Hundreds of Air India passengers were left stranded at several airports across the world as its check-in software stopped functioning for around six hours, the airline said Saturday.
According to airline sources, the software, which is of Atlanta-based SITA company, was not functioning approximately from 3 am to 9 am Saturday. Consequently, boarding passes could not be issued at major airports across the world and various flights were delayed.
"The system has been restored. It has begun functioning. We regret the inconvenience that passengers had to face," said the national carrier's chairman and managing director Ashwani Lohani.
"We are trying to regularise all the flights for the day. But there would be some delay of flights today. I am expecting a delay of around two hours. Because in morning, the whole system got disturbed," he added.
Lohani said that Air India uses a passenger services system, which looks after check-in, baggage and reservation, of the SITA company and "it was taken for maintenance today morning" by them. "After that, there were some technical glitches, because of which, the system was not functional. There were some major problems at big airports such as Delhi," he added.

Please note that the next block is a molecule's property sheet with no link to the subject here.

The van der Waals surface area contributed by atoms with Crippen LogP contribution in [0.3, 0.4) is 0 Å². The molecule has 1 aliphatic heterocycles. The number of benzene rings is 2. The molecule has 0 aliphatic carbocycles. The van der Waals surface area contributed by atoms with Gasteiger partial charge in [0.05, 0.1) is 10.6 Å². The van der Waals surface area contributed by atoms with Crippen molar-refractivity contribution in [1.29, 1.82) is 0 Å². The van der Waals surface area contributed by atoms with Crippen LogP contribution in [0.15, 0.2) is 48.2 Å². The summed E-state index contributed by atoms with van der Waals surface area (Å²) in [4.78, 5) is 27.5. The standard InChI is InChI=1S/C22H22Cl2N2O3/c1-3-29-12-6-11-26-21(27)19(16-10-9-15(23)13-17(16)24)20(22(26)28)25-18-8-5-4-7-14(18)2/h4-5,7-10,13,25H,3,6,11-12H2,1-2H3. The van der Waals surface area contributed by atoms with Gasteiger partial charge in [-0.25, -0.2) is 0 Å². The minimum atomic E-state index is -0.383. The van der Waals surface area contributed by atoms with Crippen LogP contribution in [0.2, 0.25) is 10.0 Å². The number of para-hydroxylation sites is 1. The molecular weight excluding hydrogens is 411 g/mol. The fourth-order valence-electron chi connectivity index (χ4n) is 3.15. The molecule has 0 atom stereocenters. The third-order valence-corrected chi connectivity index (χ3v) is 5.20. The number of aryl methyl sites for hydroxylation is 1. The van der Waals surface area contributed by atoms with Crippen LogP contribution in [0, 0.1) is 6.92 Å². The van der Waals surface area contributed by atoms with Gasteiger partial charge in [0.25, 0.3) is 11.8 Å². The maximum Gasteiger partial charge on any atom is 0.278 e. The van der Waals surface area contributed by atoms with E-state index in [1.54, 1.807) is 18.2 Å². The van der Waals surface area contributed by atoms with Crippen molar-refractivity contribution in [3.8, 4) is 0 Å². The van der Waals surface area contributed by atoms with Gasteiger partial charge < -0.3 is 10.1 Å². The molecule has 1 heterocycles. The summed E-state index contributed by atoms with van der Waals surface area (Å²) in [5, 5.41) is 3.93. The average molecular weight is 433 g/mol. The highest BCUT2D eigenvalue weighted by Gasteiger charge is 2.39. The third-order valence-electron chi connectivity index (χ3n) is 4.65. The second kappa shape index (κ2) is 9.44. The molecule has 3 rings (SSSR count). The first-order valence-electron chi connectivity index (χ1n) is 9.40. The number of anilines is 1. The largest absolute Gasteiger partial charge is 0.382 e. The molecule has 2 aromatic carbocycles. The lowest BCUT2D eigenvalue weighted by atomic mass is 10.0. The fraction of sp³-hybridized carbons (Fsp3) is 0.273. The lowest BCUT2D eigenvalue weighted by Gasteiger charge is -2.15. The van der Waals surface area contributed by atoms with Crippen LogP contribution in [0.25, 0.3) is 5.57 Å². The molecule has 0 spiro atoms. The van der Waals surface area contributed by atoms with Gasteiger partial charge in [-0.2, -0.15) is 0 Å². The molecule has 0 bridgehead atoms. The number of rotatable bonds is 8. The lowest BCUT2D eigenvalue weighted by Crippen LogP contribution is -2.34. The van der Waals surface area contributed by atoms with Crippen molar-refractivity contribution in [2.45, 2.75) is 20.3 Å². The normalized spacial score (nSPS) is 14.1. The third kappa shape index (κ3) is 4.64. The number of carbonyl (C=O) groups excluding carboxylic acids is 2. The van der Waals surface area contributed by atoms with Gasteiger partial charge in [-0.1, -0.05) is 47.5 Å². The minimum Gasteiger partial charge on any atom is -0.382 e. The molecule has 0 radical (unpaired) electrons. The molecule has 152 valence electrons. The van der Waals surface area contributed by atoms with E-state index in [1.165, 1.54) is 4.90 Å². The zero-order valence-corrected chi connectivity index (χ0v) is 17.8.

Many passengers vented their ire on social media as the airline could not issue them the boarding passes on Saturday morning.
A Dr Sonal Saxena tweeted at 7.20 am, "Utter chaos. Air India systems not working at Delhi since 3 am. All flights grounded and delayed. No checkins and boarding."
The airline's spokesperson had said at around 8 am, "SITA server is down. Due to which flight operation is affected. Our technical teams are on work and soon system may be recovered."
A similar incident took place on June 23 last year when a technical glitch in the airline's check-in software delayed 25 of its flights across India. The airline had tweeted on June 23, "Due to unexpexted network connectivity issues at SITA #Atlanta #Datacenter , which had a #worldwide impact, 25 flights were delayed from 1210 hrs to 1510 hrs on #Airindia network. Operations are normal now (sic)."
This story has been published from a wire agency feed without modifications to the text. Only the headline has been changed.